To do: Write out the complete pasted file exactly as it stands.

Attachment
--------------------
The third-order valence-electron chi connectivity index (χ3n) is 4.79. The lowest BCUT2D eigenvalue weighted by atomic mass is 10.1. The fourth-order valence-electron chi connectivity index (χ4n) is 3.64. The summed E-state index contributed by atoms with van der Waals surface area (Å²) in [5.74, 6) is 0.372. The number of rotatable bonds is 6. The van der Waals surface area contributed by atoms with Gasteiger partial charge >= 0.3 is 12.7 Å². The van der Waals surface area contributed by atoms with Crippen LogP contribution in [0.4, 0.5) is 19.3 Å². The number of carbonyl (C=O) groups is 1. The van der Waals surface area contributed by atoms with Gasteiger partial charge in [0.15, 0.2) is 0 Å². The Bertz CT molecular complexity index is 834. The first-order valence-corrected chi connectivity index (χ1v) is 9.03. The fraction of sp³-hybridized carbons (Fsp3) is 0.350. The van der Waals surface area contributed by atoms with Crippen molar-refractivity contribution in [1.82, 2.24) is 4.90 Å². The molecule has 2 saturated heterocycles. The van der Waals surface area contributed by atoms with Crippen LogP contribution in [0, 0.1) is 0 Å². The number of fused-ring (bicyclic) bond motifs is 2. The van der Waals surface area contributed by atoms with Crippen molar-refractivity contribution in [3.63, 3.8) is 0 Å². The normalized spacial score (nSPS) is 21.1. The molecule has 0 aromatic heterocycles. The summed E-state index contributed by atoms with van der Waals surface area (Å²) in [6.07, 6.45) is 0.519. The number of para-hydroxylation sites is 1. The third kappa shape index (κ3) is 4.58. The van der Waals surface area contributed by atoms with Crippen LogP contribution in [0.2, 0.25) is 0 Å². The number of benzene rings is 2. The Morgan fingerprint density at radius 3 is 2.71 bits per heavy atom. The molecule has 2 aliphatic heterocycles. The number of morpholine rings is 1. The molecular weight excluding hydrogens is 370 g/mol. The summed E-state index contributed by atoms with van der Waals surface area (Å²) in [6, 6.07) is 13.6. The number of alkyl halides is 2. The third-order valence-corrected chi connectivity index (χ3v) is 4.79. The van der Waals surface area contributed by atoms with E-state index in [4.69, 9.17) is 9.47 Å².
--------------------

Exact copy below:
The third-order valence-electron chi connectivity index (χ3n) is 4.79. The lowest BCUT2D eigenvalue weighted by atomic mass is 10.1. The fourth-order valence-electron chi connectivity index (χ4n) is 3.64. The summed E-state index contributed by atoms with van der Waals surface area (Å²) in [5.74, 6) is 0.372. The number of rotatable bonds is 6. The van der Waals surface area contributed by atoms with Gasteiger partial charge >= 0.3 is 12.7 Å². The van der Waals surface area contributed by atoms with Crippen LogP contribution in [0.4, 0.5) is 19.3 Å². The number of carbonyl (C=O) groups is 1. The van der Waals surface area contributed by atoms with Gasteiger partial charge in [0.15, 0.2) is 0 Å². The Bertz CT molecular complexity index is 834. The first-order valence-corrected chi connectivity index (χ1v) is 9.03. The fraction of sp³-hybridized carbons (Fsp3) is 0.350. The van der Waals surface area contributed by atoms with Crippen molar-refractivity contribution in [1.82, 2.24) is 4.90 Å². The molecule has 2 saturated heterocycles. The van der Waals surface area contributed by atoms with Crippen LogP contribution in [0, 0.1) is 0 Å². The number of fused-ring (bicyclic) bond motifs is 2. The van der Waals surface area contributed by atoms with Crippen molar-refractivity contribution in [3.63, 3.8) is 0 Å². The normalized spacial score (nSPS) is 21.1. The molecule has 0 aromatic heterocycles. The summed E-state index contributed by atoms with van der Waals surface area (Å²) in [6.07, 6.45) is 0.519. The number of para-hydroxylation sites is 1. The third kappa shape index (κ3) is 4.58. The van der Waals surface area contributed by atoms with Crippen LogP contribution in [0.2, 0.25) is 0 Å². The number of benzene rings is 2. The Morgan fingerprint density at radius 3 is 2.71 bits per heavy atom. The molecule has 2 aliphatic heterocycles. The number of morpholine rings is 1. The molecular weight excluding hydrogens is 370 g/mol. The summed E-state index contributed by atoms with van der Waals surface area (Å²) in [6, 6.07) is 13.6. The number of alkyl halides is 2. The third-order valence-corrected chi connectivity index (χ3v) is 4.79. The van der Waals surface area contributed by atoms with E-state index in [4.69, 9.17) is 9.47 Å².